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Millipedes are arthropods found throughout the world which spend their time feeding on decaying organic matter and dead insects, making them an essential part of our ecosystems. Unlike centipedes, which are carnivorous, millipedes feed primarily on this plant material. Although millipedes are not typically considered harmful to humans, they can secrete an unpleasant compound when agitated or distributed that may cause skin or eye irritation in some people. For the reason, it is advisable not to pick up or otherwise disturb millipedes.
Millipedes feed primarily on plant material, dead insects, and other decaying organic matter in the environment. In nature, they play a useful role in returning damp or decaying materials back into the surrounding environment.
Millipedes are commonly found in areas of high moisture and decaying organic matter such as beneath woodpiles, under trash bins, in piles of lawn debris, around flower beds, beneath mulch and other ground cover, and other similar areas. Although millipedes will readily infiltrate buildings when the presence outside is high, millipedes do not generally survive indoors for more than a few days unless higher-than normal moisture conditions exist along with an ample food supply of decaying organic matter.
Millipedes commonly appear in large numbers, often in the Autumn each year. If you are experiencing large concentrations of millipedes on or around your property, chances are you are in a high moisture area rife with decaying organic matter. In addition to pest control intervention, habitat modification will be an essential part of any millipede control program.
Because millipedes flourish in areas of high moisture content, reducing moisture levels inside your home and around your yard will eliminate the conditions favorable to their continued occupation.
Indoor Moisture Control for Millipedes: Indoors, reduce the moisture levels by used a dehumidifier in areas conducive to moisture retention such as basements.
Outdoor Moisture Control for Millipedes: Outdoors, look to keep your lawn trimmed as short as possible, eliminate any areas that may provide for moist harborage, and adjust your sprinkler settings so that watering takes place early in the day to allow for the environment to dry out during the daytime. Watering late in the day may cause the environment to retain moisture in a way that lends itself to advanced millipede populations.
Millipedes inside your home or building are a function of high millipede populations in the exterior environment around it, and millipede remediation will revolve around exterior efforts. Spraying inside the building for millipedes is generally not necessary or recommended. Sticky traps can be used indoors to capture millipedes crawling about while the exterior treatment program has an opportunity to run its course. To speed up the process indoors, vacuuming may also be a viable millipede removal option. When considering vacuuming, keep in mind that some millipedes may secrete an unpleasant odor when disturbed. In areas sensitive to smell, vacuuming may not be advisable.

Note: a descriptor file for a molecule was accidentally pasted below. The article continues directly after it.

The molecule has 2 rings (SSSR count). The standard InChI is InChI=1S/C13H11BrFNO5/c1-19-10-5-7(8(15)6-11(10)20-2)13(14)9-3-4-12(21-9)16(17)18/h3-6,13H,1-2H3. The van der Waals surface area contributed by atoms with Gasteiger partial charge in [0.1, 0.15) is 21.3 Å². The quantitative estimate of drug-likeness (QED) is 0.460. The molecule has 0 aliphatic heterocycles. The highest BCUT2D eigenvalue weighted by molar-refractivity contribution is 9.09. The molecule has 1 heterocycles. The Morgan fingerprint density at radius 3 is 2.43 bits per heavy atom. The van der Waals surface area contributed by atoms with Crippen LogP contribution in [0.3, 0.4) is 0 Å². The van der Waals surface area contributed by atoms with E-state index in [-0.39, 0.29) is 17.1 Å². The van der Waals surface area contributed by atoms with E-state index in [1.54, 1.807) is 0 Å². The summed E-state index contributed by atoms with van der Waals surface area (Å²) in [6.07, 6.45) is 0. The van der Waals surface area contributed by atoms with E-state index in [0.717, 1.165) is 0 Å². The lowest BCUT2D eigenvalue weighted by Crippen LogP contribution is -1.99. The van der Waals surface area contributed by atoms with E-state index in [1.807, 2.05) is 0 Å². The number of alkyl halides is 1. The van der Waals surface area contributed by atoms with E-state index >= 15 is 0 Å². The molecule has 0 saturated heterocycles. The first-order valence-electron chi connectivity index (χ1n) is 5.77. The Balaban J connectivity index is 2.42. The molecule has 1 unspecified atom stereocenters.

Many insecticides have proven highly effective in controlling and eliminating millipede concentrations in exterior environments. Pesticide applications indoors for millipedes is typically not advisable, other than in instances of advanced populations. Exterior habitat modification in combination with indoor/outdoor moisture reduction and indoor trapping are ideal complements to exterior millipede spray or granular insecticide applications.
Pesticides such as bifenthrin, cyfluthrin, deltamethrin, and others have all proven effective in millipede control programs. When spraying outdoors for millipedes, special attention should be given to area adjacent to the foundation, around wood piles and rocks, beneath mulch, around utility poles, and any other dark, moist areas that create ideal habitats for millipedes. Consideration should also be given to granule insecticide formulations such as Talstar PL which may be able to better penetrate through blades of grass to deliver toxic levels of pesticide where the millipedes may be located.
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